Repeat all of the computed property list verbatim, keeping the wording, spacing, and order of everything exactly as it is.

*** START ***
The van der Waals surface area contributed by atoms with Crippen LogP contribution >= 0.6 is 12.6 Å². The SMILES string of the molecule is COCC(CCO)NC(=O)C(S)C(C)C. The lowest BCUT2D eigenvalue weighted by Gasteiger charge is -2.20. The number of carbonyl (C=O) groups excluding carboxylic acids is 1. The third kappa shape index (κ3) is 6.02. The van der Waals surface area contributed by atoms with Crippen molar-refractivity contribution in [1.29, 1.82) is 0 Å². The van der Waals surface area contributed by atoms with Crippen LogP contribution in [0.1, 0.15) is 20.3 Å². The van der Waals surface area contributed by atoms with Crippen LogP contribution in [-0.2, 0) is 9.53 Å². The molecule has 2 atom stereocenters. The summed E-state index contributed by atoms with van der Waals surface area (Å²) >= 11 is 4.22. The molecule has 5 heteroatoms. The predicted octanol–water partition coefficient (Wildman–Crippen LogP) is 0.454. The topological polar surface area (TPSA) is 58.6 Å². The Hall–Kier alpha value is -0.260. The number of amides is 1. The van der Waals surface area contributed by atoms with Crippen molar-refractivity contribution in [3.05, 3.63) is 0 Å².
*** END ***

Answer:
The van der Waals surface area contributed by atoms with Crippen LogP contribution >= 0.6 is 12.6 Å². The SMILES string of the molecule is COCC(CCO)NC(=O)C(S)C(C)C. The lowest BCUT2D eigenvalue weighted by Gasteiger charge is -2.20. The number of carbonyl (C=O) groups excluding carboxylic acids is 1. The third kappa shape index (κ3) is 6.02. The van der Waals surface area contributed by atoms with Crippen molar-refractivity contribution in [1.29, 1.82) is 0 Å². The van der Waals surface area contributed by atoms with Crippen LogP contribution in [0.1, 0.15) is 20.3 Å². The van der Waals surface area contributed by atoms with Crippen LogP contribution in [-0.2, 0) is 9.53 Å². The molecule has 2 atom stereocenters. The summed E-state index contributed by atoms with van der Waals surface area (Å²) >= 11 is 4.22. The molecule has 5 heteroatoms. The predicted octanol–water partition coefficient (Wildman–Crippen LogP) is 0.454. The topological polar surface area (TPSA) is 58.6 Å². The Hall–Kier alpha value is -0.260. The number of amides is 1. The van der Waals surface area contributed by atoms with Crippen molar-refractivity contribution in [3.05, 3.63) is 0 Å².